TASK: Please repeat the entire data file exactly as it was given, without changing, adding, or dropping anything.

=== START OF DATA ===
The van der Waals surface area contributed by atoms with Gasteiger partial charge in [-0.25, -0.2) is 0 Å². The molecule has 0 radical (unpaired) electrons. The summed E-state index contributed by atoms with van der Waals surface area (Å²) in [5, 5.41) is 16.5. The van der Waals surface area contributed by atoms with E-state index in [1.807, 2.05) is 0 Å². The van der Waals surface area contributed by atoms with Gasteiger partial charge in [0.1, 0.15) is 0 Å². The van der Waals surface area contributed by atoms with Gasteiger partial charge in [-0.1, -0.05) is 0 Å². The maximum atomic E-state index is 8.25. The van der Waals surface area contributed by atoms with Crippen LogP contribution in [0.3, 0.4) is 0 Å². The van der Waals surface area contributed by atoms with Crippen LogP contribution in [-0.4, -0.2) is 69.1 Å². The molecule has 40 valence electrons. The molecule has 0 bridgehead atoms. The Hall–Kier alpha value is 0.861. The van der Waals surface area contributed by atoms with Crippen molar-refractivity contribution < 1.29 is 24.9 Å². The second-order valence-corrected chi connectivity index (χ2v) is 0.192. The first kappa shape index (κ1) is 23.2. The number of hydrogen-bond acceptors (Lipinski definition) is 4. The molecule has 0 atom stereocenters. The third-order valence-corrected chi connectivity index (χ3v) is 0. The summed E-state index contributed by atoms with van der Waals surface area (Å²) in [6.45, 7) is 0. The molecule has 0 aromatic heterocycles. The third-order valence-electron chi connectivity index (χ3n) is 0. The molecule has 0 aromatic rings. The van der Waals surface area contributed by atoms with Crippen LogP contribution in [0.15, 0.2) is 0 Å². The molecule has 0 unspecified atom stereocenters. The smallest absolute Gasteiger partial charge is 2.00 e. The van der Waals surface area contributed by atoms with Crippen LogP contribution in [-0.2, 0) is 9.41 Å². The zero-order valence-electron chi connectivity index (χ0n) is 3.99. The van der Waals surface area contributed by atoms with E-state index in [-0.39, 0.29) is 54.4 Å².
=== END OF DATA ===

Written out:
The van der Waals surface area contributed by atoms with Gasteiger partial charge in [-0.25, -0.2) is 0 Å². The molecule has 0 radical (unpaired) electrons. The summed E-state index contributed by atoms with van der Waals surface area (Å²) in [5, 5.41) is 16.5. The van der Waals surface area contributed by atoms with E-state index in [1.807, 2.05) is 0 Å². The van der Waals surface area contributed by atoms with Gasteiger partial charge in [0.1, 0.15) is 0 Å². The van der Waals surface area contributed by atoms with Gasteiger partial charge in [-0.1, -0.05) is 0 Å². The maximum atomic E-state index is 8.25. The van der Waals surface area contributed by atoms with Crippen LogP contribution in [0.3, 0.4) is 0 Å². The van der Waals surface area contributed by atoms with Crippen LogP contribution in [-0.4, -0.2) is 69.1 Å². The molecule has 40 valence electrons. The molecule has 0 bridgehead atoms. The Hall–Kier alpha value is 0.861. The van der Waals surface area contributed by atoms with Crippen molar-refractivity contribution < 1.29 is 24.9 Å². The second-order valence-corrected chi connectivity index (χ2v) is 0.192. The first kappa shape index (κ1) is 23.2. The number of hydrogen-bond acceptors (Lipinski definition) is 4. The molecule has 0 atom stereocenters. The third-order valence-corrected chi connectivity index (χ3v) is 0. The summed E-state index contributed by atoms with van der Waals surface area (Å²) in [6.45, 7) is 0. The molecule has 0 aromatic heterocycles. The third-order valence-electron chi connectivity index (χ3n) is 0. The molecule has 0 aromatic rings. The van der Waals surface area contributed by atoms with Crippen LogP contribution in [0.15, 0.2) is 0 Å². The molecule has 0 unspecified atom stereocenters. The smallest absolute Gasteiger partial charge is 2.00 e. The van der Waals surface area contributed by atoms with Crippen LogP contribution in [-0.2, 0) is 9.41 Å². The zero-order valence-electron chi connectivity index (χ0n) is 3.99. The van der Waals surface area contributed by atoms with E-state index in [-0.39, 0.29) is 54.4 Å².